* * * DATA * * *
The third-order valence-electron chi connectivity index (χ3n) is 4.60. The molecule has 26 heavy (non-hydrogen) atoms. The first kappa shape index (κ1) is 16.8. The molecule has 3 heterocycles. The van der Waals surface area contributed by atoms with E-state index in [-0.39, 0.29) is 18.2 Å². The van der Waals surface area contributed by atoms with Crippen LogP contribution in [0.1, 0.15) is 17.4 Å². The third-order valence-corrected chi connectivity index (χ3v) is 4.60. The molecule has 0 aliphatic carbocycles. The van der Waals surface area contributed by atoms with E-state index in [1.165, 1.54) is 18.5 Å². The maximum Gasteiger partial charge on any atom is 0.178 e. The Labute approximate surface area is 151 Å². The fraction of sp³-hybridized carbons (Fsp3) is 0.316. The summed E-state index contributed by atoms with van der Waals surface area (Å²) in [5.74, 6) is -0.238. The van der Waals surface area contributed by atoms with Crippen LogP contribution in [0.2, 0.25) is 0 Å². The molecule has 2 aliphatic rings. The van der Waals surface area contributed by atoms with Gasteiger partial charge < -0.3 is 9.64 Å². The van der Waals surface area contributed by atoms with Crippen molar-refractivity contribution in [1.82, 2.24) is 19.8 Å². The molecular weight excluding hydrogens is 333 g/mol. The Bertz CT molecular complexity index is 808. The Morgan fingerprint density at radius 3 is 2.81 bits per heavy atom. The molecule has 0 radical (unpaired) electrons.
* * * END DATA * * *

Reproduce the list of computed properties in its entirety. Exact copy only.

The third-order valence-electron chi connectivity index (χ3n) is 4.60. The molecule has 26 heavy (non-hydrogen) atoms. The first kappa shape index (κ1) is 16.8. The molecule has 3 heterocycles. The van der Waals surface area contributed by atoms with E-state index in [-0.39, 0.29) is 18.2 Å². The van der Waals surface area contributed by atoms with Crippen LogP contribution in [0.1, 0.15) is 17.4 Å². The third-order valence-corrected chi connectivity index (χ3v) is 4.60. The molecule has 0 aliphatic carbocycles. The van der Waals surface area contributed by atoms with E-state index in [1.165, 1.54) is 18.5 Å². The maximum Gasteiger partial charge on any atom is 0.178 e. The Labute approximate surface area is 151 Å². The fraction of sp³-hybridized carbons (Fsp3) is 0.316. The summed E-state index contributed by atoms with van der Waals surface area (Å²) in [5.74, 6) is -0.238. The van der Waals surface area contributed by atoms with Crippen LogP contribution in [0.2, 0.25) is 0 Å². The molecule has 2 aliphatic rings. The van der Waals surface area contributed by atoms with Gasteiger partial charge < -0.3 is 9.64 Å². The van der Waals surface area contributed by atoms with Crippen molar-refractivity contribution in [1.82, 2.24) is 19.8 Å². The molecular weight excluding hydrogens is 333 g/mol. The Bertz CT molecular complexity index is 808. The Morgan fingerprint density at radius 3 is 2.81 bits per heavy atom. The molecule has 0 radical (unpaired) electrons.